World Veterinary Association and Ceva Santé Animale announce the creation of the Global Animal Welfare Awards 2017

As global understanding and concern for animal welfare continues to change, so must the veterinary community evolve to embrace these changes and reflect societal expectations.


Animal Welfare is a core mandate of the veterinary community generally and of veterinarians individually. Veterinarians must be engaged, knowledgeable, and prepared to use their skills and expertise in Animal Welfare to assist and support animal caregivers, industry, policy makers and the public to ensure best practices are in place that promote good animal welfare.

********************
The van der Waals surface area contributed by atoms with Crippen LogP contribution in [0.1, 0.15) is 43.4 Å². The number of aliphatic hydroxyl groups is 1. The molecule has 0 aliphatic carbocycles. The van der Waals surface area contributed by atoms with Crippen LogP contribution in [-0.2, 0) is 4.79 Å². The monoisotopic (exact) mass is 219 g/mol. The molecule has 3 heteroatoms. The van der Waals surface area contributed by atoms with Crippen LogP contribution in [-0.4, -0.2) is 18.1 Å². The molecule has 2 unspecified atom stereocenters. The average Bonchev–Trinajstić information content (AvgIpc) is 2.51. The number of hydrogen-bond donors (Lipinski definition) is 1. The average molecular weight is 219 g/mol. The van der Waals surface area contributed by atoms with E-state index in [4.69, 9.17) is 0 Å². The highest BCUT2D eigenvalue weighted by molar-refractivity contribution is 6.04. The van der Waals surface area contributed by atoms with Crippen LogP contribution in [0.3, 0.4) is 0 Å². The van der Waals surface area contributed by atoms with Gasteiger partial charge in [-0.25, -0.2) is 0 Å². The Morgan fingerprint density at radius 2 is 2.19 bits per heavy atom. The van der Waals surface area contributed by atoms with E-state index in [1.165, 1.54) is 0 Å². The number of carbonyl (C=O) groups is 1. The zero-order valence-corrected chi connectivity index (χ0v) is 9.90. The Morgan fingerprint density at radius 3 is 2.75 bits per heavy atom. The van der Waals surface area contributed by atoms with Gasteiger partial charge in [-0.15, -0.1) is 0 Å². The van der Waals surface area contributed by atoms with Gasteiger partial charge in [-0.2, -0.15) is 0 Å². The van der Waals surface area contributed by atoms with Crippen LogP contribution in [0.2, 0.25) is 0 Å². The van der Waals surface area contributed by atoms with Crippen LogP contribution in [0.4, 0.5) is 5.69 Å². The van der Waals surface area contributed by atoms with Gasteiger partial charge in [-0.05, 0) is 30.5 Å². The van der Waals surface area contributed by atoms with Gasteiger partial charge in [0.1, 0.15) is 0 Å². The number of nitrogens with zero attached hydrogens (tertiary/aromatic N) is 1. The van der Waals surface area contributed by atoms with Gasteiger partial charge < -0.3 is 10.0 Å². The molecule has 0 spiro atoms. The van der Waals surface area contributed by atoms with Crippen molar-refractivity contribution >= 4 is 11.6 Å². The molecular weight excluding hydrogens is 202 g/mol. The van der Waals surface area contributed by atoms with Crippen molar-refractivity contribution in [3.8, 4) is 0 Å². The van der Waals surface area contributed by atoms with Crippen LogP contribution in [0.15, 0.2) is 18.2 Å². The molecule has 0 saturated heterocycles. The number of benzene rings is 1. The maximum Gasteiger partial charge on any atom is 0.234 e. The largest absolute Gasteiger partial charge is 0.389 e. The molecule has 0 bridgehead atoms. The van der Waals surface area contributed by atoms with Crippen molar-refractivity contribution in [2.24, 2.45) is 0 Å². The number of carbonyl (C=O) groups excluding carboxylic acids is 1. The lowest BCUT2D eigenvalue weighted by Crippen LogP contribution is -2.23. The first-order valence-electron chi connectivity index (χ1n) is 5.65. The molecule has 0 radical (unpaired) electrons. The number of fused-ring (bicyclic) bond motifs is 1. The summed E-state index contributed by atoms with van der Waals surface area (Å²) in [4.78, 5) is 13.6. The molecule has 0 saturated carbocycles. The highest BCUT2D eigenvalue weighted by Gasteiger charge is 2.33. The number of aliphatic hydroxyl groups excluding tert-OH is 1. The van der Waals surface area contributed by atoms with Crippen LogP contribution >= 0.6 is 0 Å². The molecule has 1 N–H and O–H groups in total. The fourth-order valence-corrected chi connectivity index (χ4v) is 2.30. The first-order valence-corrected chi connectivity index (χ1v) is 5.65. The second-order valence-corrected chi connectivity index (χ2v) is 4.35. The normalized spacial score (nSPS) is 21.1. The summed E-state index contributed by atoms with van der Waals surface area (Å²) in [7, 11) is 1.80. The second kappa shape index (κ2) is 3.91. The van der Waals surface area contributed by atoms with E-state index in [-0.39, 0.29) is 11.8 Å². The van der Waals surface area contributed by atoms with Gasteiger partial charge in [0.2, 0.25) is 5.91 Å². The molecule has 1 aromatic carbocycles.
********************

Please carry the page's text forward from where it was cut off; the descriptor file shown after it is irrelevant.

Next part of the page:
As a result, the World Veterinary Association (WVA) is delighted to announce the creation of the Global Animal Welfare Awards 2017 co-founded and supported by Ceva Santé Animale.

The WVA Animal Welfare Awards aim to recognize and reward veterinarians who have provided outstanding and exemplary welfare-related services to animal owners, hostels, fellow veterinarians, and the general public. Each winner will have demonstrated best practices in their consistent commitment to improve and educate about the welfare of animals.


The Global Animal Welfare Awards 2017 will be presented to 1 selected veterinarian from each of the 6 WVA regions (North America, Latin America, Europe, Africa, North Africa/Middle East and Asia/Oceania).